What does it mean to have distorted body image in anorexia nervosa?

Research output: ThesisDoctoral Thesis

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This thesis explores body image distortion in anorexia nervosa spectrum disorders (ANSD), using 3D computer generated (CGI) stimuli together with psychophysical and behavioural methods. Experiments 1-3 on healthy controls show that not only does participants’ psychological state influence the perception of their body size, but so does their actual body size, indexed by Body Mass Index (BMI). Healthy controls whose BMI is closest to the population average estimate body size accurately, those with lower than average BMIs over-estimate and those with higher than average BMIs under-estimate, demonstrating contraction bias for body size estimations. Furthermore, control participants’ sensitivity to changes in body size follows Weber’s law: larger bodies require proportionately bigger differences between them to be discriminated. In marked contrast, ANSD individuals with the lowest BMI are the most accurate and most sensitive at body size estimation. As these participants’ BMI increases, sensitivity reduces dramatically, and participants rapidly start to overestimate their body size. Experiment 4 mapped the relationship between participants’ behavioural judgements of body size and where they look during the task. This study showed that (i) accurate body size estimators tended to look more in the waist region, and this was independent of clinical diagnosis; (ii) there is a pattern of looking at images of bodies, particularly viewing the upper parts of the torso, which is specific to participants with ANSD but which is independent of accuracy in body size estimation. Experiment 5 is an adaptation based training program for ANSD participants. It succeeded in raising individuals’ perceptual boundary for thin versus fat body sizes. This resulted in reduced psychological concerns about ANSD participants’ own body shape. In conclusion, this thesis brings novel insight into the phenomenon of distorted body image in ANSD. Implications for the treatment of eating disorders are discussed based on these new data.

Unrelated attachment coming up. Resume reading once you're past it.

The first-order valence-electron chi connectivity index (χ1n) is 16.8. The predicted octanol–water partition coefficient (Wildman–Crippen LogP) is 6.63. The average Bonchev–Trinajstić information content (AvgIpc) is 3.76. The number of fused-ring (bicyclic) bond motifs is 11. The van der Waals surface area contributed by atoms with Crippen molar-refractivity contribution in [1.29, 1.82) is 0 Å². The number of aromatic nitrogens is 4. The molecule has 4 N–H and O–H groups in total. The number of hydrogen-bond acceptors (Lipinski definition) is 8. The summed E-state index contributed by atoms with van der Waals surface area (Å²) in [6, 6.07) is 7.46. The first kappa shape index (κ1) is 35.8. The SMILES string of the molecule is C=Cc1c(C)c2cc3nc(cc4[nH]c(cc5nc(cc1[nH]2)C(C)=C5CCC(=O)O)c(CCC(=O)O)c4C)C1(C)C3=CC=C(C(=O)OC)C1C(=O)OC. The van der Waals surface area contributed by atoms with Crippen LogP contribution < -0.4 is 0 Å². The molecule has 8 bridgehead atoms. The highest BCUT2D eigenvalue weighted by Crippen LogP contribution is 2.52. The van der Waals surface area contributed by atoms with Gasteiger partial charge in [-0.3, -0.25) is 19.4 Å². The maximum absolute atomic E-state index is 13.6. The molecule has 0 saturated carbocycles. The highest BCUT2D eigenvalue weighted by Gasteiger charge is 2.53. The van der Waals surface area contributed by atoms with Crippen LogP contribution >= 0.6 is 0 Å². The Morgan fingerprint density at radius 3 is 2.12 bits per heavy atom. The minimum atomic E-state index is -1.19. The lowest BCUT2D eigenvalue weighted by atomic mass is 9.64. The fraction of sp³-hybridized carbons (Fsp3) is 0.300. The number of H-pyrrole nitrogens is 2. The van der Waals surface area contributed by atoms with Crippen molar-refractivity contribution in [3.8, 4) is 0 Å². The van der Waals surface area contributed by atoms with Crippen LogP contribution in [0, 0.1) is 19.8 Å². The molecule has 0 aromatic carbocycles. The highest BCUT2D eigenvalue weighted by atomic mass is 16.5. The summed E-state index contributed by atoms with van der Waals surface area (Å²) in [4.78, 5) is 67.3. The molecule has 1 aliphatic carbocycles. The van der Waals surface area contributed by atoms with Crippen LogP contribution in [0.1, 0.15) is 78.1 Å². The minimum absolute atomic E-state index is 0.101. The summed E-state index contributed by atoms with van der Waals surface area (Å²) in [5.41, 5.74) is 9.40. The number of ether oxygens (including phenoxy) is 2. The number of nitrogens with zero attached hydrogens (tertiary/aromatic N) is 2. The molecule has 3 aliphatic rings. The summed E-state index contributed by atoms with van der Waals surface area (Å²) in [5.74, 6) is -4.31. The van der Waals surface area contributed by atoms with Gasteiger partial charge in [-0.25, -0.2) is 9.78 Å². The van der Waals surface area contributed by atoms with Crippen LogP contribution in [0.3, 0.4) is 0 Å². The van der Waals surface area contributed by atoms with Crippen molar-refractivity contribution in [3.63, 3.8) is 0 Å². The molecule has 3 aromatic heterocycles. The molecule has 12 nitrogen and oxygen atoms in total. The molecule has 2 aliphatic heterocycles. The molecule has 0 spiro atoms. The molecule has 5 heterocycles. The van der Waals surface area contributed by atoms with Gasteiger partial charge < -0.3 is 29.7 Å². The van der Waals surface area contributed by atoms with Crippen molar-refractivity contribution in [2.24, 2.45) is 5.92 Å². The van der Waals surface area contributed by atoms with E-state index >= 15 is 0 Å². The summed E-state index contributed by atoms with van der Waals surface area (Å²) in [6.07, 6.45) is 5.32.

Original languageEnglish
Awarding Institution
  • Northumbria University
  • Cornelissen, Piers, Supervisor
  • Tovee, Martin, Supervisor
  • Neave, Nick, Supervisor
Award date30 Jun 2016
Publication statusIn preparation - Jun 2016


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